The effects of intermittent infusions of dobutamine were studied in young normal male subjects during a period of bedrest deconditioning to determine whether this synthetic catechol affects physical conditioning processes in humans. 24 volunteers were placed at bedrest and randomized to daily 2-h treatments of saline infusions (control), dobutamine infusions, or maintenance exercise (control). Exercise, hemodynamic, and metabolic studies were performed at base line and at the termination of the 3-wk treatment period. Maximal exercise (duration, oxygen consumption, and workload) fell for the saline group and remained unchanged for the dobutamine and exercise groups. Hemodynamics during exercise were maintained the same as pretreatment base line for the dobutamine and exercise groups, whereas stroke volume and cardiac output dropped and heart rate rose for the saline group. The metabolic profile showed an increased blood lactate response at rest and during submaximal exercise after 3 wk of bedrest for the saline group, and essentially no change for the exercise and the dobutamine groups. Extraction of oxygen across the exercising lower limb rose for the dobutamine group, as did the activity of the skeletal muscle oxidative enzymes, citrate synthetase, and succinate dehydrogenase. In contrast to the exercise control group, the saline and dobutamine groups developed orthostatic hypotension, tachycardia, and accentuation of the renin-aldosterone response over the 3-wk treatment period; for the saline group, this is best explained by the observed fall in blood volume and for the dobutamine group, by the blunting of vascular vasoconstrictive responses. During a period of bedrest deconditioning in humans, infusions of dobutamine maintain many of the physiologic expressions of physical conditioning.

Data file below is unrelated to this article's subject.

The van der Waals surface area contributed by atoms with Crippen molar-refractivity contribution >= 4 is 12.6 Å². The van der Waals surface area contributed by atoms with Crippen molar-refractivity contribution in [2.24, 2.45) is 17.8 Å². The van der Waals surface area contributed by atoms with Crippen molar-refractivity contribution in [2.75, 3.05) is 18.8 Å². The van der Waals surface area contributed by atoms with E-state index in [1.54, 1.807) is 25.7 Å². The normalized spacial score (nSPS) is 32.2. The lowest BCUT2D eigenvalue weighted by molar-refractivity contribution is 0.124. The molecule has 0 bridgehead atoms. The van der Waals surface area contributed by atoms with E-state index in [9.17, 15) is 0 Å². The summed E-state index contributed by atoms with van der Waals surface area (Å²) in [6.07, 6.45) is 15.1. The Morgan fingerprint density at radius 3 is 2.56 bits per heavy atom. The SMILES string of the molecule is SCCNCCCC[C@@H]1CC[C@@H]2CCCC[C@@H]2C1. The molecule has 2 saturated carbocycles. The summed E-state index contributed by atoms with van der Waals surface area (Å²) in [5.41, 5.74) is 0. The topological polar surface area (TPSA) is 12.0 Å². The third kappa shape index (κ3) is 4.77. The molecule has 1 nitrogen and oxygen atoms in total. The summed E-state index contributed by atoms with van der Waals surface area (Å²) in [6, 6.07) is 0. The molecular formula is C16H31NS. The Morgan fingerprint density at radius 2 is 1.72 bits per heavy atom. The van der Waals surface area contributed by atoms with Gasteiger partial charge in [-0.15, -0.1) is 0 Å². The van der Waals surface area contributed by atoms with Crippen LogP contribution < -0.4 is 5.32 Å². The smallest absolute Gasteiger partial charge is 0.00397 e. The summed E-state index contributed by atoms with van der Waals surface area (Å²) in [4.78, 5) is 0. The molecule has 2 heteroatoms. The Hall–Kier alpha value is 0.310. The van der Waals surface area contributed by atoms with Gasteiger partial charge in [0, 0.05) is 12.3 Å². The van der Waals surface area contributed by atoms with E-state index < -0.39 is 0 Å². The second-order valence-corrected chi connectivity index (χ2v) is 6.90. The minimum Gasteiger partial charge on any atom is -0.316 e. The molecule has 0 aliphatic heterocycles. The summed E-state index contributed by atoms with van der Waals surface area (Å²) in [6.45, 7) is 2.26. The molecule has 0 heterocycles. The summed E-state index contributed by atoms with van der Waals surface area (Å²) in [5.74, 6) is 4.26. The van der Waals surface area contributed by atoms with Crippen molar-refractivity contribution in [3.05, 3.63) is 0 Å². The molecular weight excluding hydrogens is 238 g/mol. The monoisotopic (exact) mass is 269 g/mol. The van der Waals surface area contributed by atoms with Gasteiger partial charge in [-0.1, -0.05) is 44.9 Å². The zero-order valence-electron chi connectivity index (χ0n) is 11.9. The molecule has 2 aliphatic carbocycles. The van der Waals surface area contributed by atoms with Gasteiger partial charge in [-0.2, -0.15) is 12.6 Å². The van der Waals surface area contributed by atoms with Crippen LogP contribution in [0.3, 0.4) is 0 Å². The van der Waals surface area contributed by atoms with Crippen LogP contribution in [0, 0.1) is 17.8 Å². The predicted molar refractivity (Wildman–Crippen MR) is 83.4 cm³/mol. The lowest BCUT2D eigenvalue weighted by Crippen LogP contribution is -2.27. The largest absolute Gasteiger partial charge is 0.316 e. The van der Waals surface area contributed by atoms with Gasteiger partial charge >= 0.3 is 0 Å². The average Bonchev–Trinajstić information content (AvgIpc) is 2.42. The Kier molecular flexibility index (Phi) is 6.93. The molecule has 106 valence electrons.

M J Sullivan, P F Binkley, D V Unverferth, J H Ren, H Boudoulas, T M Bashore, A J Merola, C V Leier